The only thing alcohol has served me well in is numbing my grief. I came from a family teeming with alcoholics and grew up constantly surrounded by people who enjoyed getting hammered on a regular basis. For them, booze was a welcome—albeit temporary—balm for the soul. When I wasn’t engaging in alcohol for the same reasons, it was a source of total embarrassment for me and those I loved.
I still remember the time I got loaded at a family Thanksgiving party and asked some family members over to my house for brunch the next day. I didn't suffer a blackout, but I was very surprised when some of them called for directions to my house the next day. I was so hungover and so totally unprepared for brunch guests that I had to beg off.
Then there was the time I had way too much to drink at a celebration at my place of business, went to my daughter's open house that night, and kissed her math teacher in front of God and everybody. I don't know which one of us was more embarrassed, the teacher, me or my daughter.
I not only experienced the brunt of drinking’s effects on my life, but also saw firsthand how it damaged the lives of other alcoholics. My dear friend and favorite college drinking buddy died at age 28. He got a new DJ job at a radio station in Santa Rosa, California. He lost his life driving drunkenly in the rain on a mountain road to get to his coveted new gig. My brother also died of alcohol poisoning at age 32 and my sister nine years later at age 41. We were very close all our lives, and I was devastated.
After seeing so much tragedy that came from alcohol, I started to drink much less. I finally understood the extreme health risks of heavy drinking and it frightened me. This hiatus lasted a few years until the next emotional upheaval presented itself.
I was a "functioning alcoholic" because I had no choice. I was the only breadwinner for our family of three. No matter how hungover I was, or how much sleep I lost partying the night before, I had to get up and go to work. On the positive side, the mandatory work requirement curbed my drinking somewhat. The negative effect was that I was becoming severely stressed and felt it was unfair that I was the sole breadwinner, cook and maid in the family. I began to resent my husband even though I loved him very much. After 17 years of marriage, I walked out.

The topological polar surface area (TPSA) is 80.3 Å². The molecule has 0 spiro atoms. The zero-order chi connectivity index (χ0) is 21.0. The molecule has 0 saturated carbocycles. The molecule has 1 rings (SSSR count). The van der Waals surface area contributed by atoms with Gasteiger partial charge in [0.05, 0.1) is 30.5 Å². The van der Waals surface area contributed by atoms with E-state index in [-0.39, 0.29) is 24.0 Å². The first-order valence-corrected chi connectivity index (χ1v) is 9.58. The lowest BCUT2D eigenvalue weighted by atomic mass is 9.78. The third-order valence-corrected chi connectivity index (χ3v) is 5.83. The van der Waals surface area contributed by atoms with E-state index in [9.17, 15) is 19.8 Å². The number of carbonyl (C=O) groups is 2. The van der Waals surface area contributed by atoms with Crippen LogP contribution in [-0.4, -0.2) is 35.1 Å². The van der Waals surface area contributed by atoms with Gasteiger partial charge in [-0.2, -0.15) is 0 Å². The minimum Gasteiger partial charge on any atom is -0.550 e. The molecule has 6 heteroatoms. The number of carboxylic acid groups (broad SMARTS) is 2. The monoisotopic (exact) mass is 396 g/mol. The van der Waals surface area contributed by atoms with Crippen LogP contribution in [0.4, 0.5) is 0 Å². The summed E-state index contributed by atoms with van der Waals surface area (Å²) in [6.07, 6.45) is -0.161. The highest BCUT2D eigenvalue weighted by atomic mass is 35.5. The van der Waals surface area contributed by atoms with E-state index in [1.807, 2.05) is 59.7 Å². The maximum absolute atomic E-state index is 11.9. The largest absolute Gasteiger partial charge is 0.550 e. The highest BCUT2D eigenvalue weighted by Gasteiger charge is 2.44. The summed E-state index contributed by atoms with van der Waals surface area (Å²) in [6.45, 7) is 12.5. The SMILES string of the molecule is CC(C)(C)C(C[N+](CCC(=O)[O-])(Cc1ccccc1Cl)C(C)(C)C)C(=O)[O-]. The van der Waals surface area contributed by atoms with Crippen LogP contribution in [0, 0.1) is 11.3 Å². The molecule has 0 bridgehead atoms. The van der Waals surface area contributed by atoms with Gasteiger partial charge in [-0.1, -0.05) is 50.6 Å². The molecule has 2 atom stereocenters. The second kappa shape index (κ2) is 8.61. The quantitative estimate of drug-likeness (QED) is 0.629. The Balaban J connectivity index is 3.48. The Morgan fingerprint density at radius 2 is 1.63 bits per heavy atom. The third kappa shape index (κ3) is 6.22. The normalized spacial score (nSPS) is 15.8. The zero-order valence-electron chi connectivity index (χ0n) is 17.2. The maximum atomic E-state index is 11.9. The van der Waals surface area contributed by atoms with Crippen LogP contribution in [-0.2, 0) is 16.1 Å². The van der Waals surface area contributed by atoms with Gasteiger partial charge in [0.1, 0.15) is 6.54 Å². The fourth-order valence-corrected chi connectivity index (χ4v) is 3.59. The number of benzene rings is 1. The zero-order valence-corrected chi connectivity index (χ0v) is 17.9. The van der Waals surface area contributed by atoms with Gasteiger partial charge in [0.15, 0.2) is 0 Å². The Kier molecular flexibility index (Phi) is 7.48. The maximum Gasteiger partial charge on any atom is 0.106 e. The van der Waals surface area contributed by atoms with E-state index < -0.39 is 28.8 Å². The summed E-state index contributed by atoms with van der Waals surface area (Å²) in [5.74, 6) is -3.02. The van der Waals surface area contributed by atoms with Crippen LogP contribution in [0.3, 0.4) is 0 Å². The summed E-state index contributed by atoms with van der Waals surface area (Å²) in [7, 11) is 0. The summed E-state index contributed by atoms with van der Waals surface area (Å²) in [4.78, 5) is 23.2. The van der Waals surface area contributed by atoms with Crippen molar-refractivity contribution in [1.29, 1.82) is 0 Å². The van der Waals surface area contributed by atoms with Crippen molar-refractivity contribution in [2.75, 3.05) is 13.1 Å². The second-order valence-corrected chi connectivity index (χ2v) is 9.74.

I had no idea how much inner turbulence this would cause. I went completely haywire, lost my job and drank more than I ever had. One Father's Day after consuming martinis and wine at my parents' house, I rolled my VW Beetle, broke some ribs and terrified my daughter who was in the car with me. Thankfully, she was physically unhurt. I got hauled off to a holding cell and my ex bailed me out about 5 hours later. This was the worst mistake I have ever made.
In California, a first DUI conviction without injuries to another requires the perpetrator to attend group therapy sessions and a number of AA meetings. Of course, while all this was going on, I was to abstain from alcohol and my driving license was restricted to travel to and from work and to the mandatory sessions.
The group therapy sessions suited me well. It was helpful to learn from my fellow violators as we shared stories and understandings about what brought us together. The AA meetings, on the other hand, didn't go so well. The membership did not welcome newcomers who were there due to an arrest rather than their own volition. I and others were completely ignored at every session we attended. On the other hand, my drinking shrank to almost nothing and the DUI took place 30 years ago.
I make my life sound very bleak, but that is hardly the case. I did not always drink to excess when I drank and I have accomplished a lot in my life and have loved and laughed much. I have nothing against alcohol. I applaud the ancients who discovered fermentation and were able to create a pleasurable potable, but it should have come with the warning that it's not for everyone. Drinking can be very pleasant as long as the drinker is able to keep it under control.
I am now happily married to husband number two. My daughter is happily single and a teetotaler.